Change often brings concern. If a man finds his way, his current friends are still going to gripe, “What happened to him?” Music fans tend to be less forgiving. Take The Morning Benders. Granted, their switch in sound didn't result in particularly inspiring tunes, but many simply balked at the very idea of POP ETC. To be sure, Cults have done nothing so radical on Offering, but the value to be found here will much depend on the listener’s ability to let go of the scrappy ruffians that felt so carefree and fun in 2011.

While 2013's Static saw them clinging to some of that energy, grumbles of diminishing returns had already reared their head. In the years since, Cults have clearly taken their deliberate, measured time. In this period, they seem to have sanded down any of the rough edges that would have been considered their character. Listening to the pristine, comfortable electro-pop of Offering, and glancing at its more than Spoon-like cover art, it's a bit hard to remember what made Cults feel different on their first album: but does this instantaneously have to be a bad thing?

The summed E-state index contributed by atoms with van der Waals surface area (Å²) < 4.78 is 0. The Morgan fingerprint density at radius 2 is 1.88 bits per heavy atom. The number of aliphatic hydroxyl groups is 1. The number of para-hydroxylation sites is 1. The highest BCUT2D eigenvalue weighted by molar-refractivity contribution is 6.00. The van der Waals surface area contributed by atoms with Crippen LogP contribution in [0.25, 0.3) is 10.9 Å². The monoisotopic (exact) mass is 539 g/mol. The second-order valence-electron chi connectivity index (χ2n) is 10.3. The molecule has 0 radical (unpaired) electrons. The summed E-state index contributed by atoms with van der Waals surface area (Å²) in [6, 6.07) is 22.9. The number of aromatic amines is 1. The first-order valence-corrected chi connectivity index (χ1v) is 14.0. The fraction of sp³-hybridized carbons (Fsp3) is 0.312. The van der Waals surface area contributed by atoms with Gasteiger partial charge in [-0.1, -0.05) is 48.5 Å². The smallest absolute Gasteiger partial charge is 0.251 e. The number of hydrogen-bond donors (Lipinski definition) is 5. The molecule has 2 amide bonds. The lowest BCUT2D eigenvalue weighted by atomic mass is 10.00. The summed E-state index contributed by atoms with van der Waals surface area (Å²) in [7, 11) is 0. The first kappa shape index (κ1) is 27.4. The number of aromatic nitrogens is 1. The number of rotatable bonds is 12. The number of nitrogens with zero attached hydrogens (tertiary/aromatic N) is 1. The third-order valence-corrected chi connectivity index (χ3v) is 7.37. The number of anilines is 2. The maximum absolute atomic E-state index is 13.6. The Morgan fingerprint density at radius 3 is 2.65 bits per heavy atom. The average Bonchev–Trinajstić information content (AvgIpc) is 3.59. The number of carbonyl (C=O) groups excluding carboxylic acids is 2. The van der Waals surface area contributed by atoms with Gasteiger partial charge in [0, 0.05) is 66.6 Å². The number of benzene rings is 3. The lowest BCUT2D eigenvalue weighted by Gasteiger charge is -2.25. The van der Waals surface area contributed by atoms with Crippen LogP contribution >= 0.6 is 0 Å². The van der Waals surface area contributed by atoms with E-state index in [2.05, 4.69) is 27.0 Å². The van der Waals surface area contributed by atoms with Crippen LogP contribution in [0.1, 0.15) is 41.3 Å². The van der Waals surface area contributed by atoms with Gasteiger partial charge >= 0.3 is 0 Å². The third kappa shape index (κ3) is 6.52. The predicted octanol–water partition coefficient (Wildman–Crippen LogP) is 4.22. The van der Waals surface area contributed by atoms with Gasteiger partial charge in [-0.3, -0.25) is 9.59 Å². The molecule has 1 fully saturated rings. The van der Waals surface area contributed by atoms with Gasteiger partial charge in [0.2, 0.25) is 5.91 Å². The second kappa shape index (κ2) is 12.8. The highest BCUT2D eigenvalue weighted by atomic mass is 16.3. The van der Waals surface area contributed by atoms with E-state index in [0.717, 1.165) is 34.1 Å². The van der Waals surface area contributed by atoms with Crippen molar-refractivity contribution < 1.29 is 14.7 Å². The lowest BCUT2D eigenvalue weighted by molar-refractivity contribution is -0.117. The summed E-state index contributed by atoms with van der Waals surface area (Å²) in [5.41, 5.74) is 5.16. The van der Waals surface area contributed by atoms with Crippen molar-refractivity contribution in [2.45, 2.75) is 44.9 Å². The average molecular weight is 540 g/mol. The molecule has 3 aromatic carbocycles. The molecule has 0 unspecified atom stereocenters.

In the place of any tomfoolery, singer Madeline Follin is more front-and-center than ever, and her expressive voice dominates the record without pause. These are all likely the smoothest, most assured set of songs the act have yet released. The playfulness is sure to be missed, but had this album arrived courtesy of nearly any longtime pop act, these songs would surely be readily embraced.

‘Good Religion’ jumps out with immediacy, its earworm chorus catching even the critical listener off guard, like much of the record. Many of these songs don't seem overly concerned with focus, content to simply offer a groove for a busy day. Hidden within the unassuming flow of the tracklist are sneaky gems, the sort that'll make you perk up without fully realizing it, and keep returning to seek out again.

All in all, Offering is well suited to its release date, the perfect contented collection of pop vibes to kick back with as the fall readily approaches. Whether listeners at large follow will mainly depend on their willingness to accept Cults in their current incarnation. But, if one accepts the mission statement, there's plenty of fun to be had here, even if it can't help not quite measuring up to past hype.